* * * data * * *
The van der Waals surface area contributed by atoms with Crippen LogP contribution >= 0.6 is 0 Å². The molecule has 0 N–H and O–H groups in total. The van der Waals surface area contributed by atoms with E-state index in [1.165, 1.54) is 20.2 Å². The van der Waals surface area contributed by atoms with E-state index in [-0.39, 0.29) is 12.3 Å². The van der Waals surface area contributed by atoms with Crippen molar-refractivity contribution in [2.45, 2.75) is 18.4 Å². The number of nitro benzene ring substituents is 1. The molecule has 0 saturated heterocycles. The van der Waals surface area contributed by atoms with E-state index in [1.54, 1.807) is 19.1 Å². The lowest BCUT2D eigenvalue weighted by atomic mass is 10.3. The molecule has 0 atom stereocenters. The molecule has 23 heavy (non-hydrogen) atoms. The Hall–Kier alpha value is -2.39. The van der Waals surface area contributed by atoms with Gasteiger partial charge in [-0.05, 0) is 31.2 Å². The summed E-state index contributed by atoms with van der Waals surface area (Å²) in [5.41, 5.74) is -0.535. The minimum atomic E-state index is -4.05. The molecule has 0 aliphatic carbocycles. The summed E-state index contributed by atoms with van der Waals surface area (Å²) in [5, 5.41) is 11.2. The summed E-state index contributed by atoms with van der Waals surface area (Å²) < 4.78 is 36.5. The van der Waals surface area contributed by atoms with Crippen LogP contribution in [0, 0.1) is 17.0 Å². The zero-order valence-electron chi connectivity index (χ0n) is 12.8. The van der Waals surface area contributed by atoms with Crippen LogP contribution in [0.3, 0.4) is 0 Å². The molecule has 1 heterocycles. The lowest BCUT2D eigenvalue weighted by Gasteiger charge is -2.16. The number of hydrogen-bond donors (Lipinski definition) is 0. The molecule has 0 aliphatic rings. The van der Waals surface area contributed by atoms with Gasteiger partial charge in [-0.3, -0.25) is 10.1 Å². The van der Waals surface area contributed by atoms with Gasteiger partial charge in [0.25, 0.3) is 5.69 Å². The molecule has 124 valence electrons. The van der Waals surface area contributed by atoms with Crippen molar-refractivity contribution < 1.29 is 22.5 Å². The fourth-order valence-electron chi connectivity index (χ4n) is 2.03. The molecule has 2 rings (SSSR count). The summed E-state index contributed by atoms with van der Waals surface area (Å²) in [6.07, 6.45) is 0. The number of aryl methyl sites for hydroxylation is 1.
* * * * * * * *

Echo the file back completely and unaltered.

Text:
The van der Waals surface area contributed by atoms with Crippen LogP contribution >= 0.6 is 0 Å². The molecule has 0 N–H and O–H groups in total. The van der Waals surface area contributed by atoms with E-state index in [1.165, 1.54) is 20.2 Å². The van der Waals surface area contributed by atoms with E-state index in [-0.39, 0.29) is 12.3 Å². The van der Waals surface area contributed by atoms with Crippen molar-refractivity contribution in [2.45, 2.75) is 18.4 Å². The number of nitro benzene ring substituents is 1. The molecule has 0 saturated heterocycles. The van der Waals surface area contributed by atoms with E-state index in [1.54, 1.807) is 19.1 Å². The lowest BCUT2D eigenvalue weighted by atomic mass is 10.3. The molecule has 0 atom stereocenters. The molecule has 23 heavy (non-hydrogen) atoms. The Hall–Kier alpha value is -2.39. The van der Waals surface area contributed by atoms with Gasteiger partial charge in [-0.05, 0) is 31.2 Å². The summed E-state index contributed by atoms with van der Waals surface area (Å²) in [5.41, 5.74) is -0.535. The minimum atomic E-state index is -4.05. The molecule has 0 aliphatic carbocycles. The summed E-state index contributed by atoms with van der Waals surface area (Å²) in [5, 5.41) is 11.2. The summed E-state index contributed by atoms with van der Waals surface area (Å²) < 4.78 is 36.5. The van der Waals surface area contributed by atoms with Crippen LogP contribution in [0, 0.1) is 17.0 Å². The zero-order valence-electron chi connectivity index (χ0n) is 12.8. The van der Waals surface area contributed by atoms with Crippen LogP contribution in [0.3, 0.4) is 0 Å². The molecule has 1 heterocycles. The lowest BCUT2D eigenvalue weighted by Gasteiger charge is -2.16. The number of hydrogen-bond donors (Lipinski definition) is 0. The molecule has 0 aliphatic rings. The van der Waals surface area contributed by atoms with Gasteiger partial charge in [-0.3, -0.25) is 10.1 Å². The van der Waals surface area contributed by atoms with Gasteiger partial charge in [0.25, 0.3) is 5.69 Å². The molecule has 124 valence electrons. The van der Waals surface area contributed by atoms with Crippen molar-refractivity contribution < 1.29 is 22.5 Å². The fourth-order valence-electron chi connectivity index (χ4n) is 2.03. The molecule has 2 rings (SSSR count). The summed E-state index contributed by atoms with van der Waals surface area (Å²) in [6.07, 6.45) is 0. The number of aryl methyl sites for hydroxylation is 1.